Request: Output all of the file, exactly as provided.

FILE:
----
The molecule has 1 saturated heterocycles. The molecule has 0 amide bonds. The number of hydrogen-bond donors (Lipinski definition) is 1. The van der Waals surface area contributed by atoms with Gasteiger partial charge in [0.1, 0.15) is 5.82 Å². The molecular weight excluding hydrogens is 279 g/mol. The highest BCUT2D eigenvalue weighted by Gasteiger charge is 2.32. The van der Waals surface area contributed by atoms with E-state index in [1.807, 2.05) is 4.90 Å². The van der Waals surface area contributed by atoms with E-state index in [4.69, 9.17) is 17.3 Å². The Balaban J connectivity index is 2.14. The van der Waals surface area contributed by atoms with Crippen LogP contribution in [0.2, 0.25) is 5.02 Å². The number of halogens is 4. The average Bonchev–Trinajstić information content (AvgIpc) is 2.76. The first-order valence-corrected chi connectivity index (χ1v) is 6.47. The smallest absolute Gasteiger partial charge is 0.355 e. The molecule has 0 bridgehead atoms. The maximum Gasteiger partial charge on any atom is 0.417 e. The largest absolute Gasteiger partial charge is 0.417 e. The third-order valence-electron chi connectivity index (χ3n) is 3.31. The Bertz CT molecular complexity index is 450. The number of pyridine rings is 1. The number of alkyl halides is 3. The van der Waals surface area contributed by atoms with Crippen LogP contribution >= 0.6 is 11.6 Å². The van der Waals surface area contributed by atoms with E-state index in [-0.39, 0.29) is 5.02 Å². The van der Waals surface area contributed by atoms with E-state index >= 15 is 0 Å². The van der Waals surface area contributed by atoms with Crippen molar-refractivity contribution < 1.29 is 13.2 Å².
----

The molecule has 1 saturated heterocycles. The molecule has 0 amide bonds. The number of hydrogen-bond donors (Lipinski definition) is 1. The van der Waals surface area contributed by atoms with Gasteiger partial charge in [0.1, 0.15) is 5.82 Å². The molecular weight excluding hydrogens is 279 g/mol. The highest BCUT2D eigenvalue weighted by Gasteiger charge is 2.32. The van der Waals surface area contributed by atoms with E-state index in [1.807, 2.05) is 4.90 Å². The van der Waals surface area contributed by atoms with E-state index in [4.69, 9.17) is 17.3 Å². The Balaban J connectivity index is 2.14. The van der Waals surface area contributed by atoms with Crippen LogP contribution in [0.2, 0.25) is 5.02 Å². The number of halogens is 4. The average Bonchev–Trinajstić information content (AvgIpc) is 2.76. The first-order valence-corrected chi connectivity index (χ1v) is 6.47. The smallest absolute Gasteiger partial charge is 0.355 e. The molecule has 0 bridgehead atoms. The maximum Gasteiger partial charge on any atom is 0.417 e. The largest absolute Gasteiger partial charge is 0.417 e. The third-order valence-electron chi connectivity index (χ3n) is 3.31. The Bertz CT molecular complexity index is 450. The number of pyridine rings is 1. The number of alkyl halides is 3. The van der Waals surface area contributed by atoms with Crippen LogP contribution >= 0.6 is 11.6 Å². The van der Waals surface area contributed by atoms with E-state index in [-0.39, 0.29) is 5.02 Å². The van der Waals surface area contributed by atoms with E-state index >= 15 is 0 Å². The van der Waals surface area contributed by atoms with Crippen molar-refractivity contribution < 1.29 is 13.2 Å².